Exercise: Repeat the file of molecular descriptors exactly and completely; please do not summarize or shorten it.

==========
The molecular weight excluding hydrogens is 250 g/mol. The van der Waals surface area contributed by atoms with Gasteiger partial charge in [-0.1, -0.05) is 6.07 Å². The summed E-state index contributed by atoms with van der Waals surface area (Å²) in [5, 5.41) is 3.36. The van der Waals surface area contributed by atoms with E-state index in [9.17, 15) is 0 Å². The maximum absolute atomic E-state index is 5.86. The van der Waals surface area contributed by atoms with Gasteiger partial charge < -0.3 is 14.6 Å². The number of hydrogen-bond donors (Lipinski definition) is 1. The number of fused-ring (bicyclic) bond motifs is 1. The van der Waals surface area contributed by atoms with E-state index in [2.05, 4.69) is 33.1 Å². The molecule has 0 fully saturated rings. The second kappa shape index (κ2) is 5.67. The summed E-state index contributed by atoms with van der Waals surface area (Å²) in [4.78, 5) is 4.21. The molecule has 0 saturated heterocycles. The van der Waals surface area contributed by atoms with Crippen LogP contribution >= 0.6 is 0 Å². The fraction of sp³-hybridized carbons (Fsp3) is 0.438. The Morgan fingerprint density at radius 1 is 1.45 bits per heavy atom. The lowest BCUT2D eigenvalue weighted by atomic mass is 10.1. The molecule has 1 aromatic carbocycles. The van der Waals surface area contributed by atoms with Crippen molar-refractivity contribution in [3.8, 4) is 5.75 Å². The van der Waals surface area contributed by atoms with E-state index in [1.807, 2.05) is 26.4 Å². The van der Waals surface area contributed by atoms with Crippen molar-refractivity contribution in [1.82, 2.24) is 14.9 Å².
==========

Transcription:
The molecular weight excluding hydrogens is 250 g/mol. The van der Waals surface area contributed by atoms with Gasteiger partial charge in [-0.1, -0.05) is 6.07 Å². The summed E-state index contributed by atoms with van der Waals surface area (Å²) in [5, 5.41) is 3.36. The van der Waals surface area contributed by atoms with E-state index in [9.17, 15) is 0 Å². The maximum absolute atomic E-state index is 5.86. The van der Waals surface area contributed by atoms with Gasteiger partial charge < -0.3 is 14.6 Å². The number of hydrogen-bond donors (Lipinski definition) is 1. The number of fused-ring (bicyclic) bond motifs is 1. The van der Waals surface area contributed by atoms with E-state index in [2.05, 4.69) is 33.1 Å². The molecule has 0 fully saturated rings. The second kappa shape index (κ2) is 5.67. The summed E-state index contributed by atoms with van der Waals surface area (Å²) in [4.78, 5) is 4.21. The molecule has 0 saturated heterocycles. The van der Waals surface area contributed by atoms with Crippen LogP contribution >= 0.6 is 0 Å². The fraction of sp³-hybridized carbons (Fsp3) is 0.438. The Morgan fingerprint density at radius 1 is 1.45 bits per heavy atom. The lowest BCUT2D eigenvalue weighted by atomic mass is 10.1. The molecule has 1 aromatic carbocycles. The van der Waals surface area contributed by atoms with Crippen molar-refractivity contribution in [3.8, 4) is 5.75 Å². The van der Waals surface area contributed by atoms with E-state index in [1.807, 2.05) is 26.4 Å². The van der Waals surface area contributed by atoms with Crippen molar-refractivity contribution in [1.82, 2.24) is 14.9 Å².